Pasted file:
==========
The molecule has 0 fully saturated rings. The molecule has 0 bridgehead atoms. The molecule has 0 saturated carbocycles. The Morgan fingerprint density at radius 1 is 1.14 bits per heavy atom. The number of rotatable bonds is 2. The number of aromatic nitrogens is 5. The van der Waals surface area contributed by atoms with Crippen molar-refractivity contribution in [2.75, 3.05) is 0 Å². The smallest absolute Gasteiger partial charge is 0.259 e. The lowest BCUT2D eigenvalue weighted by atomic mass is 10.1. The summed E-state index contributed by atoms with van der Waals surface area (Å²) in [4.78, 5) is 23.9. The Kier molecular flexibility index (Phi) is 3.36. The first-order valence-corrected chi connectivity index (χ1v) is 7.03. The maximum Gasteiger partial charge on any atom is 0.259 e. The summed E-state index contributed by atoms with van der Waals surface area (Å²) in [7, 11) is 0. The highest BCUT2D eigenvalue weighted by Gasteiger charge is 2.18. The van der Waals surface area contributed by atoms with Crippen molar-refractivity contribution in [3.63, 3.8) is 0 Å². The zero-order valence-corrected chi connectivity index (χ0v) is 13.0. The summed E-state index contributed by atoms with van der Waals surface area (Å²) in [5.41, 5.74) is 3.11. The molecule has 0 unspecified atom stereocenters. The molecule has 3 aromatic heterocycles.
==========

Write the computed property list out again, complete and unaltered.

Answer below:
The molecule has 0 fully saturated rings. The molecule has 0 bridgehead atoms. The molecule has 0 saturated carbocycles. The Morgan fingerprint density at radius 1 is 1.14 bits per heavy atom. The number of rotatable bonds is 2. The number of aromatic nitrogens is 5. The van der Waals surface area contributed by atoms with Crippen molar-refractivity contribution in [2.75, 3.05) is 0 Å². The smallest absolute Gasteiger partial charge is 0.259 e. The lowest BCUT2D eigenvalue weighted by atomic mass is 10.1. The summed E-state index contributed by atoms with van der Waals surface area (Å²) in [4.78, 5) is 23.9. The Kier molecular flexibility index (Phi) is 3.36. The first-order valence-corrected chi connectivity index (χ1v) is 7.03. The maximum Gasteiger partial charge on any atom is 0.259 e. The summed E-state index contributed by atoms with van der Waals surface area (Å²) in [7, 11) is 0. The highest BCUT2D eigenvalue weighted by Gasteiger charge is 2.18. The van der Waals surface area contributed by atoms with Crippen molar-refractivity contribution in [3.63, 3.8) is 0 Å². The zero-order valence-corrected chi connectivity index (χ0v) is 13.0. The summed E-state index contributed by atoms with van der Waals surface area (Å²) in [5.41, 5.74) is 3.11. The molecule has 0 unspecified atom stereocenters. The molecule has 3 aromatic heterocycles.